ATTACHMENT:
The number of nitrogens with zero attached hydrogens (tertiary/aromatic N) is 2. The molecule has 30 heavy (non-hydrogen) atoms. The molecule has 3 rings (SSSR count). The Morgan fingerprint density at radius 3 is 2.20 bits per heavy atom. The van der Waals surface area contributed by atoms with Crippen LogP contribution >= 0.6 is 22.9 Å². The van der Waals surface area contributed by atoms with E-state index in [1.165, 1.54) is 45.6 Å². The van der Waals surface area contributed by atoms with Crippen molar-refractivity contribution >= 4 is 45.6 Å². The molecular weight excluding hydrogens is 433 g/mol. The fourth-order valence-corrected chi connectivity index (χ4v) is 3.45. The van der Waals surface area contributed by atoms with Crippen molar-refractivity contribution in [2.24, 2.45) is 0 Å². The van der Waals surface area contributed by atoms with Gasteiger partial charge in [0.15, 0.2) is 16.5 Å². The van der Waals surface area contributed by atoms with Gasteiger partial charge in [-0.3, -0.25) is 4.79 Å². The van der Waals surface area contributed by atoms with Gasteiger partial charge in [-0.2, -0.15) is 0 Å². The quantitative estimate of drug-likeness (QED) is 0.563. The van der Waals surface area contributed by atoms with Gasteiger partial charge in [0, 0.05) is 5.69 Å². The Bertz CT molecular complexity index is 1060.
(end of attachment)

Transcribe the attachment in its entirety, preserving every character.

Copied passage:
The number of nitrogens with zero attached hydrogens (tertiary/aromatic N) is 2. The molecule has 30 heavy (non-hydrogen) atoms. The molecule has 3 rings (SSSR count). The Morgan fingerprint density at radius 3 is 2.20 bits per heavy atom. The van der Waals surface area contributed by atoms with Crippen LogP contribution >= 0.6 is 22.9 Å². The van der Waals surface area contributed by atoms with E-state index in [1.165, 1.54) is 45.6 Å². The van der Waals surface area contributed by atoms with Crippen molar-refractivity contribution >= 4 is 45.6 Å². The molecular weight excluding hydrogens is 433 g/mol. The fourth-order valence-corrected chi connectivity index (χ4v) is 3.45. The van der Waals surface area contributed by atoms with Crippen molar-refractivity contribution in [2.24, 2.45) is 0 Å². The van der Waals surface area contributed by atoms with Gasteiger partial charge in [0.15, 0.2) is 16.5 Å². The van der Waals surface area contributed by atoms with Gasteiger partial charge in [-0.3, -0.25) is 4.79 Å². The van der Waals surface area contributed by atoms with Gasteiger partial charge in [-0.2, -0.15) is 0 Å². The quantitative estimate of drug-likeness (QED) is 0.563. The van der Waals surface area contributed by atoms with Gasteiger partial charge in [0, 0.05) is 5.69 Å². The Bertz CT molecular complexity index is 1060.